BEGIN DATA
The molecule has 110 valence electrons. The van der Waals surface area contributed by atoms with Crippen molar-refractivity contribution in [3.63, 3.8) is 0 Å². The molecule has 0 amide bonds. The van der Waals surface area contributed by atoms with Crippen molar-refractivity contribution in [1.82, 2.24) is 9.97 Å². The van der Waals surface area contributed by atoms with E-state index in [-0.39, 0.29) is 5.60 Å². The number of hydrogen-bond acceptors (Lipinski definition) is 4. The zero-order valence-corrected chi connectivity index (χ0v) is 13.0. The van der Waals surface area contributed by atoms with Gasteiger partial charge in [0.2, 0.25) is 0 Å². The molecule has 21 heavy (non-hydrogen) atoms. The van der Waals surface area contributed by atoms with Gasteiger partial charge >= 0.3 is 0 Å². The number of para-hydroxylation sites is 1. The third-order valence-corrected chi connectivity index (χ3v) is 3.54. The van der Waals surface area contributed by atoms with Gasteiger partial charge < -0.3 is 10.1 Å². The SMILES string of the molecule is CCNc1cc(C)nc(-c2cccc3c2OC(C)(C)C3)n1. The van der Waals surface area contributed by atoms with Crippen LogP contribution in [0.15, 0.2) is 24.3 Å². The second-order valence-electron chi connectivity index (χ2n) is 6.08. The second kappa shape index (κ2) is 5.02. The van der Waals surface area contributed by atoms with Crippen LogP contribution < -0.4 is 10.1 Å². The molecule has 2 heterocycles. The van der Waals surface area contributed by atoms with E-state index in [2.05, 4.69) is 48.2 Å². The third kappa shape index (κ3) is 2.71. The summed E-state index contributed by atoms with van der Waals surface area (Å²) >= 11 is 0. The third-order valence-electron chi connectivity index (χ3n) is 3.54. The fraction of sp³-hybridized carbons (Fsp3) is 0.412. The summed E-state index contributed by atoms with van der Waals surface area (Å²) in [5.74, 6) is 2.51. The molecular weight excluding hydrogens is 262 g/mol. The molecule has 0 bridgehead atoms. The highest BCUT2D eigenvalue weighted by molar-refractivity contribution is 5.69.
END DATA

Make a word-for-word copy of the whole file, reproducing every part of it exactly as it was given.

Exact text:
The molecule has 110 valence electrons. The van der Waals surface area contributed by atoms with Crippen molar-refractivity contribution in [3.63, 3.8) is 0 Å². The molecule has 0 amide bonds. The van der Waals surface area contributed by atoms with Crippen molar-refractivity contribution in [1.82, 2.24) is 9.97 Å². The van der Waals surface area contributed by atoms with E-state index in [-0.39, 0.29) is 5.60 Å². The number of hydrogen-bond acceptors (Lipinski definition) is 4. The zero-order valence-corrected chi connectivity index (χ0v) is 13.0. The van der Waals surface area contributed by atoms with Gasteiger partial charge in [0.2, 0.25) is 0 Å². The molecule has 21 heavy (non-hydrogen) atoms. The van der Waals surface area contributed by atoms with Gasteiger partial charge >= 0.3 is 0 Å². The number of para-hydroxylation sites is 1. The third-order valence-corrected chi connectivity index (χ3v) is 3.54. The van der Waals surface area contributed by atoms with Gasteiger partial charge < -0.3 is 10.1 Å². The SMILES string of the molecule is CCNc1cc(C)nc(-c2cccc3c2OC(C)(C)C3)n1. The van der Waals surface area contributed by atoms with Crippen LogP contribution in [0.15, 0.2) is 24.3 Å². The second-order valence-electron chi connectivity index (χ2n) is 6.08. The second kappa shape index (κ2) is 5.02. The van der Waals surface area contributed by atoms with Crippen LogP contribution < -0.4 is 10.1 Å². The molecule has 2 heterocycles. The van der Waals surface area contributed by atoms with E-state index in [2.05, 4.69) is 48.2 Å². The third kappa shape index (κ3) is 2.71. The summed E-state index contributed by atoms with van der Waals surface area (Å²) >= 11 is 0. The third-order valence-electron chi connectivity index (χ3n) is 3.54. The fraction of sp³-hybridized carbons (Fsp3) is 0.412. The summed E-state index contributed by atoms with van der Waals surface area (Å²) in [5.74, 6) is 2.51. The molecular weight excluding hydrogens is 262 g/mol. The molecule has 0 bridgehead atoms. The highest BCUT2D eigenvalue weighted by molar-refractivity contribution is 5.69.